In vitro CpG methylation increases the transformation efficiency of Borrelia burgdorferi strains harboring the endogenous linear plasmid lp56
Graduate School of Biomedical Sciences; Department of Molecular Genetics and Microbiology
Medical Subject Headings
Borrelia burgdorferi; *CpG Islands; *DNA Methylation; DNA, Bacterial; Electroporation; Genetic Complementation Test; Mutagenesis, Insertional; Mutation; Plasmids; Site-Specific DNA Methyltransferase (Cytosine-Specific); *Transformation, Bacterial
Life Sciences | Medicine and Health Sciences
Borrelia burgdorferi is the causative agent of Lyme disease, the most common vector-borne illness in the Northern hemisphere. Low-passage-number infectious strains of B. burgdorferi exhibit extremely low transformation efficiencies-so low, in fact, as to hinder the genetic study of putative virulence factors. Two putative restriction-modification (R-M) systems, BBE02 contained on linear plasmid 25 (lp25) and BBQ67 contained on lp56, have been postulated to contribute to this poor transformability. Restriction barriers posed by other bacteria have been overcome by the in vitro methylation of DNA prior to transformation. To test whether a methylation-sensitive restriction system contributes to poor B. burgdorferi transformability, shuttle plasmids were treated with the CpG methylase M.SssI prior to the electroporation of a variety of strains harboring different putative R-M systems. We found that for B. burgdorferi strains that harbor lp56, in vitro methylation increased transformation by at least 1 order of magnitude. These results suggest that in vitro CpG methylation protects exogenous DNA from degradation by an lp56-contained R-M system, presumably BBQ67. The utility of in vitro methylation for the genetic manipulation of B. burgdorferi was exemplified by the ease of plasmid complementation of a B. burgdorferi B31 A3 BBK32 kanamycin-resistant (B31 A3 BBK32::Kan(r)) mutant, deficient in the expression of the fibronectin- and glycosaminoglycan (GAG)-binding adhesin BBK32. Consistent with the observation that several surface proteins may promote GAG binding, the B. burgdorferi B31 A3 BBK32::Kan(r) mutant demonstrated no defect in the ability to bind purified GAGs or GAGs expressed on the surfaces of cultured cells.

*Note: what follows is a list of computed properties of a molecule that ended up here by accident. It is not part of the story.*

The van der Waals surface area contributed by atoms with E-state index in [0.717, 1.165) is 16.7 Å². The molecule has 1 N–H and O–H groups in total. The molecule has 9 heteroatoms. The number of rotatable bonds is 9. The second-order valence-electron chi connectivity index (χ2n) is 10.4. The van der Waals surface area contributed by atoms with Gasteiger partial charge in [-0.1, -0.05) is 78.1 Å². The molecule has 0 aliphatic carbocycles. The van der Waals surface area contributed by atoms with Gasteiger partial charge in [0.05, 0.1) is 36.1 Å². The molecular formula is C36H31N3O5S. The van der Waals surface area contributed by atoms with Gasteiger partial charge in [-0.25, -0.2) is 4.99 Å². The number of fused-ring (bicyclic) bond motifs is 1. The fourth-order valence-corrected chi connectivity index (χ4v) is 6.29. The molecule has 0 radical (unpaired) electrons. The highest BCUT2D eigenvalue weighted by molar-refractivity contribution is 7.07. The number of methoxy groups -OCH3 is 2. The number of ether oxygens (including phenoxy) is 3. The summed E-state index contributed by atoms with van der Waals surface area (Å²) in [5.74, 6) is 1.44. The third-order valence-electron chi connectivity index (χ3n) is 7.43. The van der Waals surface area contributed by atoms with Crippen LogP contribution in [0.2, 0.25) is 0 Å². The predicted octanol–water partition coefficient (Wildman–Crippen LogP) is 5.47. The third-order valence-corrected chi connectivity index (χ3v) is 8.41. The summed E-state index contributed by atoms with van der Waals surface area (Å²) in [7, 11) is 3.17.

Rights and Permissions
Citation: J Bacteriol. 2008 Dec;190(24):7885-91. Epub 2008 Oct 10. Link to article on publisher's site